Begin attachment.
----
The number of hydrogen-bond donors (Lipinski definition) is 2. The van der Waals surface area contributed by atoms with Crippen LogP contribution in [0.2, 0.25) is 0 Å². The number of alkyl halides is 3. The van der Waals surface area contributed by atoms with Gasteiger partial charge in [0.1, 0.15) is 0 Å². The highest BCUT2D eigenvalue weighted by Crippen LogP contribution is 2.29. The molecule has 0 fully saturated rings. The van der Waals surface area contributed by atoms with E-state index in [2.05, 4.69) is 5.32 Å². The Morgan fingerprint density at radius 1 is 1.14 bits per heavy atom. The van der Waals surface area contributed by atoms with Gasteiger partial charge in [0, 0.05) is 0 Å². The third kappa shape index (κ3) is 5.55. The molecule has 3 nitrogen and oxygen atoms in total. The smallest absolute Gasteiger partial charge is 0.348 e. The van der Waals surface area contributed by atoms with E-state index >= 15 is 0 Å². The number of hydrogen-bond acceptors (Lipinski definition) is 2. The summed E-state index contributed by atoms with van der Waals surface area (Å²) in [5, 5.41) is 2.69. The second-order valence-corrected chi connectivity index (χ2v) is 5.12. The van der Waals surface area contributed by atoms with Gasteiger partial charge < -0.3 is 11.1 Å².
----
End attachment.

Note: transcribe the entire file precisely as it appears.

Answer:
The number of hydrogen-bond donors (Lipinski definition) is 2. The van der Waals surface area contributed by atoms with Crippen LogP contribution in [0.2, 0.25) is 0 Å². The number of alkyl halides is 3. The van der Waals surface area contributed by atoms with Gasteiger partial charge in [0.1, 0.15) is 0 Å². The highest BCUT2D eigenvalue weighted by Crippen LogP contribution is 2.29. The molecule has 0 fully saturated rings. The van der Waals surface area contributed by atoms with E-state index in [2.05, 4.69) is 5.32 Å². The Morgan fingerprint density at radius 1 is 1.14 bits per heavy atom. The van der Waals surface area contributed by atoms with Gasteiger partial charge in [0, 0.05) is 0 Å². The third kappa shape index (κ3) is 5.55. The molecule has 3 nitrogen and oxygen atoms in total. The smallest absolute Gasteiger partial charge is 0.348 e. The van der Waals surface area contributed by atoms with E-state index >= 15 is 0 Å². The number of hydrogen-bond acceptors (Lipinski definition) is 2. The summed E-state index contributed by atoms with van der Waals surface area (Å²) in [5, 5.41) is 2.69. The second-order valence-corrected chi connectivity index (χ2v) is 5.12. The van der Waals surface area contributed by atoms with Gasteiger partial charge < -0.3 is 11.1 Å².